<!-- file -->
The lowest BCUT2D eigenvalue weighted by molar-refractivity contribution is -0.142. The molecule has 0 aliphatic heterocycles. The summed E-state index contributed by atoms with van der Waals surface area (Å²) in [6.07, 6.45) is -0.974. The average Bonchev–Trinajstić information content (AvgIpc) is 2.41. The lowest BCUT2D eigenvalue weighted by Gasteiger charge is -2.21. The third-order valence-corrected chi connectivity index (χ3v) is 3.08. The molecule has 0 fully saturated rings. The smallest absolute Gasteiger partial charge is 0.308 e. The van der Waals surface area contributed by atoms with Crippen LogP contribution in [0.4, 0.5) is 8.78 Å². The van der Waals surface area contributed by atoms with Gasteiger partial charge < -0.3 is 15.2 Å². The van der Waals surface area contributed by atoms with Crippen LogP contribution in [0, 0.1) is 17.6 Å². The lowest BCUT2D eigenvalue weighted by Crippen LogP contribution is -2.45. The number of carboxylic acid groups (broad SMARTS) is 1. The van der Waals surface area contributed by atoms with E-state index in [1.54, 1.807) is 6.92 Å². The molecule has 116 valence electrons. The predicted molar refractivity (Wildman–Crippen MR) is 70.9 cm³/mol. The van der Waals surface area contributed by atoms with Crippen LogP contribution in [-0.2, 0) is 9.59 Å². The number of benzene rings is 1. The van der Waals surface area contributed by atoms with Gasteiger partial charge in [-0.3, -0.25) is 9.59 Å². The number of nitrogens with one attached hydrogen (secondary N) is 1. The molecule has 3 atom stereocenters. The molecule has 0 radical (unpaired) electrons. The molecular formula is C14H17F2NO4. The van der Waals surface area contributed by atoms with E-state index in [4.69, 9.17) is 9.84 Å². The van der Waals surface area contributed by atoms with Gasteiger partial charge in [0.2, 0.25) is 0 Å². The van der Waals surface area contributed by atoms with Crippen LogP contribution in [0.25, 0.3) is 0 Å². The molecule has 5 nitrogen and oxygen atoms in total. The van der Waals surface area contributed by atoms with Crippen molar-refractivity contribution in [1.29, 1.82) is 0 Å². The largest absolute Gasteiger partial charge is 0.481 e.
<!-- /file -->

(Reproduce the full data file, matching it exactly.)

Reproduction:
The lowest BCUT2D eigenvalue weighted by molar-refractivity contribution is -0.142. The molecule has 0 aliphatic heterocycles. The summed E-state index contributed by atoms with van der Waals surface area (Å²) in [6.07, 6.45) is -0.974. The average Bonchev–Trinajstić information content (AvgIpc) is 2.41. The lowest BCUT2D eigenvalue weighted by Gasteiger charge is -2.21. The third-order valence-corrected chi connectivity index (χ3v) is 3.08. The molecule has 0 fully saturated rings. The smallest absolute Gasteiger partial charge is 0.308 e. The van der Waals surface area contributed by atoms with Crippen LogP contribution in [0.4, 0.5) is 8.78 Å². The van der Waals surface area contributed by atoms with Gasteiger partial charge < -0.3 is 15.2 Å². The van der Waals surface area contributed by atoms with Crippen LogP contribution in [0, 0.1) is 17.6 Å². The lowest BCUT2D eigenvalue weighted by Crippen LogP contribution is -2.45. The number of carboxylic acid groups (broad SMARTS) is 1. The van der Waals surface area contributed by atoms with E-state index in [1.54, 1.807) is 6.92 Å². The molecule has 116 valence electrons. The predicted molar refractivity (Wildman–Crippen MR) is 70.9 cm³/mol. The van der Waals surface area contributed by atoms with Crippen LogP contribution in [-0.2, 0) is 9.59 Å². The number of benzene rings is 1. The van der Waals surface area contributed by atoms with Gasteiger partial charge in [-0.3, -0.25) is 9.59 Å². The number of nitrogens with one attached hydrogen (secondary N) is 1. The molecule has 3 atom stereocenters. The molecule has 0 radical (unpaired) electrons. The molecular formula is C14H17F2NO4. The van der Waals surface area contributed by atoms with E-state index in [4.69, 9.17) is 9.84 Å². The van der Waals surface area contributed by atoms with Gasteiger partial charge in [0.2, 0.25) is 0 Å². The van der Waals surface area contributed by atoms with Crippen LogP contribution in [0.25, 0.3) is 0 Å². The molecule has 5 nitrogen and oxygen atoms in total. The van der Waals surface area contributed by atoms with Crippen molar-refractivity contribution in [1.29, 1.82) is 0 Å². The largest absolute Gasteiger partial charge is 0.481 e.